Edward
Finley


 

EDWARD F. FINLEY was born in Pennsylvania in July of 1874 Edward and Susan Finley.

The 1878 City Directory lists Edward Finley, a porter, at 1207 Kaighn's Alley. Kaighn's Alley was renamed Pavonia Street shortly after the Directory was compiled. The 1880 Census shows the Finley family at 1207 Pavonia Street, just off of Kaighn Avenue between South 2nd Street and South 3rd Street. Besides you Edward there was an older brother, John J. Finley. The Finleys apparently moved back to Philadelphia after the Census.  

Edward Finley, the subject of this web-page, first appears in Camden City Directories in the 1894-1895 edition. He was working as a brass finisher in Philadelphia, and making his home at 542 South 2nd Street in Camden. He is listed at that address in the 1895-1896 Directory as well.

Edward Finley married Alfreda "Freda" Hughes around 1895. She was the daughter of George F. Hughes, of 204 Beckett Street, a painter. The young couple made their home at the Beckett Street address with Freda's parents. A daughter, Marie, was born in August of 1896.

The 1897, 1898, and 1899 Directories show Edward Finley and wife Freda living at 204 Beckett Street. He worked as a painter in these years. The 1900 Census shows the Finley and the Hughes families still at 204 Beckett Street. Edward Finley had by this time returned to work as a brass finisher. Edward Finley, his wife, daughter, and in-laws were still at this address as late as 1910.

Edward Finley was appointed to the Camden Fire Department in December of 1904 with the expectation that he would begin work in January when the Engine Company 5 firehouse at 1401 Federal Street was due to be completed. This did not happen as scheduled and he did not go into service until the following year. He began working with Ladder Company 1 on July 1, 1905 along with Harry Green. The two men worked side by side for the next nine years.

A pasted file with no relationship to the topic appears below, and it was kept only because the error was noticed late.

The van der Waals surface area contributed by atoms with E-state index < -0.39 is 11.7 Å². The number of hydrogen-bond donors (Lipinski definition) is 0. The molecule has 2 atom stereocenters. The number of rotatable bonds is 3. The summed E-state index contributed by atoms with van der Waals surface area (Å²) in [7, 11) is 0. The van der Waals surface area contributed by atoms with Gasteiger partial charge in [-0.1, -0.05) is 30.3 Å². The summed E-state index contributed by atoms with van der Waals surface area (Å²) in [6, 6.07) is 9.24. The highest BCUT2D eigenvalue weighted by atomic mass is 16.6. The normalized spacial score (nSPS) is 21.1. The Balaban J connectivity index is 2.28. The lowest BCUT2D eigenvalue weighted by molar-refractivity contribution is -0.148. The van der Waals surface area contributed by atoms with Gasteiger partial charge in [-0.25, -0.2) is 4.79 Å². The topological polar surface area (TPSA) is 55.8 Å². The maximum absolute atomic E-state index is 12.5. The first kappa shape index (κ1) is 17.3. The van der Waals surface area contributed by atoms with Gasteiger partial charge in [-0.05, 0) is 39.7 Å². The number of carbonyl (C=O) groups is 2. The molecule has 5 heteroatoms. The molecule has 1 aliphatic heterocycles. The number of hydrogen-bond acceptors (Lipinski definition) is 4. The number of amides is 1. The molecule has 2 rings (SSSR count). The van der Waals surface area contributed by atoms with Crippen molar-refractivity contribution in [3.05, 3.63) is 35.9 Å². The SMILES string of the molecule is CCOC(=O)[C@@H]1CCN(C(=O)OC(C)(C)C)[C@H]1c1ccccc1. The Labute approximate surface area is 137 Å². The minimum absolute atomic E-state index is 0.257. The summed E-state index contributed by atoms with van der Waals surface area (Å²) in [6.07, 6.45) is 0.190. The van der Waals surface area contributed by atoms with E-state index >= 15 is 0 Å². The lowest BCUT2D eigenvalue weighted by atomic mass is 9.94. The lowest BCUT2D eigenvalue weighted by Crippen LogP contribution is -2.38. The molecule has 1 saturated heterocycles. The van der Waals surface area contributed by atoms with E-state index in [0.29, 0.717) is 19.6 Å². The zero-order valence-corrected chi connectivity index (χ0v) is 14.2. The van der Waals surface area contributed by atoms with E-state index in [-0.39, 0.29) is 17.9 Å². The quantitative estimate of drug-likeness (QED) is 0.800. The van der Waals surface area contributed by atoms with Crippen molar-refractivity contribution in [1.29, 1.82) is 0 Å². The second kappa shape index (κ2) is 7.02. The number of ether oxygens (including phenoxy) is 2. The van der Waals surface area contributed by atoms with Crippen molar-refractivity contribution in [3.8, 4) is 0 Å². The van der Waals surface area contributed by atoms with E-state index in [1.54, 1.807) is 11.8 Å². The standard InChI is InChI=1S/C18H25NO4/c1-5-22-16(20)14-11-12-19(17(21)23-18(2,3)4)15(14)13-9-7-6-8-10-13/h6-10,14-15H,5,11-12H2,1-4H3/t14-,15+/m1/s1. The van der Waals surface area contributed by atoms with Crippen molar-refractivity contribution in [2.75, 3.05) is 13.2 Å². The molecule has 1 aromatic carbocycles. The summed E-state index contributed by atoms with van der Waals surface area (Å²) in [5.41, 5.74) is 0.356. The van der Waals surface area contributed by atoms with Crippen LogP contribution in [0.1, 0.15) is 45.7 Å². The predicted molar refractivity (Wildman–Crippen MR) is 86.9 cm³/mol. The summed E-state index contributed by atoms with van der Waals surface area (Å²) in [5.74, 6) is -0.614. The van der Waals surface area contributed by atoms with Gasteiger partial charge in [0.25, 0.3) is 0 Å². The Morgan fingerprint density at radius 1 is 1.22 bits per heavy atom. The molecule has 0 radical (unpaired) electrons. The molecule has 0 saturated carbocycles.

In the early morning houses of January 30, 1912 fire struck North Camden. The blaze began on the first floor of a factory building at the Camden Gelatin Company at Fifth Street and the Delaware River, North Camden. This business, owned by Maurice and Paul Adolf Kind, was later renamed 

Box 14 at Fifth and Erie Streets was pulled, also accompanied by a phone alarm. Flames lit up the night sky as second and third alarms were transmitted in rapid succession. Frozen hydrants seriously hampered arriving engine companies and firemen built bon fires under the hydrants to thaw them while other hydrants were sought. At least a dozen master streams surrounded the fire. Collapsing walls produced severe flying embers that started a blaze in the machine shop at the Camden Ship Yard and a third fire in the Troth Warehouse. Fireman Edward Finley of Hook & Ladder Company 1 was overcome by heavy smoke and removed from the scene unconscious. He was transported to West Jersey Homeopathic Hospital where he was revived. By 2 A.M., fire fighters had the fire under control. The gelatin plant consisted of an office building and two, two-and-one-half-story factory buildings, all destroyed in the fire. Engine Company 4 remained at the scene until the afternoon, wetting down the smoldering ruins. The business was rebuilt, and in 1916 became known as Kind and Knox, and in 1955 simply as Knox Gelatine Company.

Edward Finley missed roll call on February 10, 1914. He was recorded as absent due to sickness until his death on March 5, 1914. George Hollns was transferred from Ladder Company 3 to replace Finley at Ladder Company 1 on March 11, 1914. Before the month of March ended, Charles Smith was appointed to the Camden Fire Department as a replacement for Edward Finley.

Edward Finley's widow Alfreda was living at 608 South 3rd Street when the 1914-1915 Camden City Directory was compiled. She is not listed in 1918-1919 Directory.


Philadelphia Inquirer
December 4, 1904
Martin Carrigan
Rollo Jones
Charles Cook
James White
Samuel Sheer
Edward Finley
Joseph Daly
Joseph Ernst
Seth D. Monnell
William K. Buzine
Charles Sturgis
Samuel T. Whitezell
Ephraim T. Davis
J. Oscar Till Jr.
John H. Vickers
Frederick Morse
Harry C. Anderson
William Miller
Engine Company 5

Philadelphia Inquirer
April 22, 1905

Charles Cook
James White
Harry C. Anderson
Edward Finley
Martin Carrigan
James Willis
Harry Green
Seth D. Monnell
William K. Buzine
Charles Sturgis
William Miller
Samuel T. Whitezell
Ephraim T. Davis
J. Oscar Till Jr.
John H. Vickers

Frederick Morse


Philadelphia Inquirer - March 26, 1914

Joseph Nowrey
Charles McElhone
George N. Cook
O. Glen Stackhouse
Charles Smith
Edward Finley
Stevens Street
Daniel Burns
South 4th Street
Mt. Ephraim Avenue
Sheridan Street
John Shimski
William H. Day
Guarantee Realty Co.


Hook & Ladder Company No.1
with new 1914 American LaFrance 75', 4 cyliner aerial ladder, in front of Fire Headquarters

From Left: tillerman Bill Tatem, firemen Edward Finley, Charles Gladney, and Harry Green, Lt. Harry Anderson,
Firemen
George Hollins and Steward Bakley, Captain Joseph Maxwell, and driver Harry Burroughs

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